Practicing  360 degree turns

Alternate Back stroke on one side and forward stroke on the other side will accomplish this.

    Balance  when changing currents :

Tilt your boat away from any new current you encounter, it  prevents the current to hit the deck of the boat forcing it on its side.  

“Hug the rock” “Lean downstream” if you are getting pushed into something by the current. This will lift the upstream side of your boat allowing the flowing water to go under the boat resulting in less pressure on the side of your boat

 Practicing drifting sideways (perpendicular to the current), maintaining river center position while making 180 degree turns 

When You become a swimmer

 Hold on to your paddle (if you can), lay on your back and drift with your feet pointing down stream (so you can push off and dont get your feet caught on anything ). Never stand up in  strong current !  You do not need to hold on to your boat when close to shore .  We will take care of your boat.   Your goal is to drift and find  the next eddy , turn over and swim in .   Listen to coaches  instructions to help you find the eddy.  We will then reunite you with your boat. Other kayakers are ask to please eddy out immediately as soon as we have a swimmer.

Self Rescue in deep water

Flip the boat back over, if it is self-bailing.    Hold your paddle at the opposite side of the boat parallel to the edge, pull yourself across holding the opposite edge, until you lay across the center of the boat , then flip your body over  and drop your behind into the seat and swing your legs in. To make it easier  you can also climb over the bow of the guides boat and slide into your boat. 

River navigation in moderate to difficult (relative) conditions.

    As a group :

There is always a “Lead Guide” and a “Sweep Guide” and more depending on conditions and number of participants.

One guide enters the water first and patrols the entry line and keeps everyone upstream as the situation dictates,  it is usually “Single file” behind the lead guide. Use  the kayaker(s) downstream of you as reference,  be sure when you enter rapids , sharp turns etc. to keep distance from your fellow kayakers to avoid a pile up.  On very difficult turns etc. a guide may be facing you to observe as you enter the task,  just pass,  unless otherwise instructed.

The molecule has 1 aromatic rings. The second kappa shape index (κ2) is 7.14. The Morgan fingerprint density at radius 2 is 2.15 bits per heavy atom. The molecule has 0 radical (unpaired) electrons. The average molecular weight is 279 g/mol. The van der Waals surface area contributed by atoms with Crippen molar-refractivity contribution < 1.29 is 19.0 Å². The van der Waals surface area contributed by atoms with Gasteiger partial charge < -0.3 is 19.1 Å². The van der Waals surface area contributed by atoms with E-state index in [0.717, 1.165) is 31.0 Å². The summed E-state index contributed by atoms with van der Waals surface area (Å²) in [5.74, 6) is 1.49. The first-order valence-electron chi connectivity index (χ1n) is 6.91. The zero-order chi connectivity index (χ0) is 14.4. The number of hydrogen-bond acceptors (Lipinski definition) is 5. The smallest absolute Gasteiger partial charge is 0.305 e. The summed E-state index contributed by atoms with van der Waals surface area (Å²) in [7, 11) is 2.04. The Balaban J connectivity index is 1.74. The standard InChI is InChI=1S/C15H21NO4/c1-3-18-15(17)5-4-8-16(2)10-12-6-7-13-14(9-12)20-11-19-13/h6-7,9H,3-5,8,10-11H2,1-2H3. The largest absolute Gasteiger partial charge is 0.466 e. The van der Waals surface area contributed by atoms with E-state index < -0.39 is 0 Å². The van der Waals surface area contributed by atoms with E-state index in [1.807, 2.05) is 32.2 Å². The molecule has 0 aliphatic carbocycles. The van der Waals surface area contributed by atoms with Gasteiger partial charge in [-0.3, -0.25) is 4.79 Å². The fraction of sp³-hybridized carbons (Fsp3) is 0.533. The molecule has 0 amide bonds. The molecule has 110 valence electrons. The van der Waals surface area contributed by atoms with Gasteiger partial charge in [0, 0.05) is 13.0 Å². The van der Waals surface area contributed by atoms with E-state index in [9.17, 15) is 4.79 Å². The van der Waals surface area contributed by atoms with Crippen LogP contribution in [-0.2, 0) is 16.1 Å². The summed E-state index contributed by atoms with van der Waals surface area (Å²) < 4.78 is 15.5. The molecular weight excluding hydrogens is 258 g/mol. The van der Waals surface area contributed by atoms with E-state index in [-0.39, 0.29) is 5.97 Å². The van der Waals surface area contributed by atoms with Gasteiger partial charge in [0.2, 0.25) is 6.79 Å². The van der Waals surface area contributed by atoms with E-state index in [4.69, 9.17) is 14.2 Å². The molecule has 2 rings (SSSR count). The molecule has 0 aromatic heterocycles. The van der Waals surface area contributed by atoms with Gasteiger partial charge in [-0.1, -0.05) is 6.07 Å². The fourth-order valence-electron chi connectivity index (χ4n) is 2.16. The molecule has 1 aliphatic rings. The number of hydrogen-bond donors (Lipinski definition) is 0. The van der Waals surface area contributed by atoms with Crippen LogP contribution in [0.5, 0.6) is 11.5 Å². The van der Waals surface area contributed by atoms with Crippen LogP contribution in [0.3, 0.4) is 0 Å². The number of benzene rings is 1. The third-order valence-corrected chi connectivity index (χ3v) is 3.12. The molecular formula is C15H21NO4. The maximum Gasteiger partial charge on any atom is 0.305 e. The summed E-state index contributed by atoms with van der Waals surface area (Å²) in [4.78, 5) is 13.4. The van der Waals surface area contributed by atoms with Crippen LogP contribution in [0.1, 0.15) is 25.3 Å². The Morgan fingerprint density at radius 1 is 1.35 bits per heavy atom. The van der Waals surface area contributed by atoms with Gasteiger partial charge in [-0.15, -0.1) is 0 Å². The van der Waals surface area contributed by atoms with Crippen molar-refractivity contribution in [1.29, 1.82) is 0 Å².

Expecting a  particular difficult passages the guide will ask the group to “Eddy Out” ,  so we can navigate 1 person at a time. A guide is positioned to assist.  When it is your turn you  “Peel Out “ ,be sure to wait for the GO signal (verbal, paddle signal, whistle) . After  passing the hazard you are expected to eddy out , regroup until the guide can take the lead again.

To ad to your reaction time the lead guide from time to time will call out (“go left, go right” )  to point the favorable side of the river to paddle on.

When approaching  a difficult passage do it cautiously but deliberately, know that you can “Eddy out” anytime you want. In Class 3 + it is very common to even stop and inspect an unknown rapid before entering.   When paddling through overhanging trees etc. keep your head low leaning forward .  Do not use your hand to block oncoming branches.  When going through very narrow passages, you can pick up speed before hand and then glide through pointing the paddle forward using the back blade as a rudder .

These are just a few tips , when you get on the river most of this will be easier then in theory .

So don’t sweat it and have fun with it .

Looking  forward paddling with you

Aidan Schmer

Director of Activities , Instructor

Chiang Mai Mountain Biking & Kayaks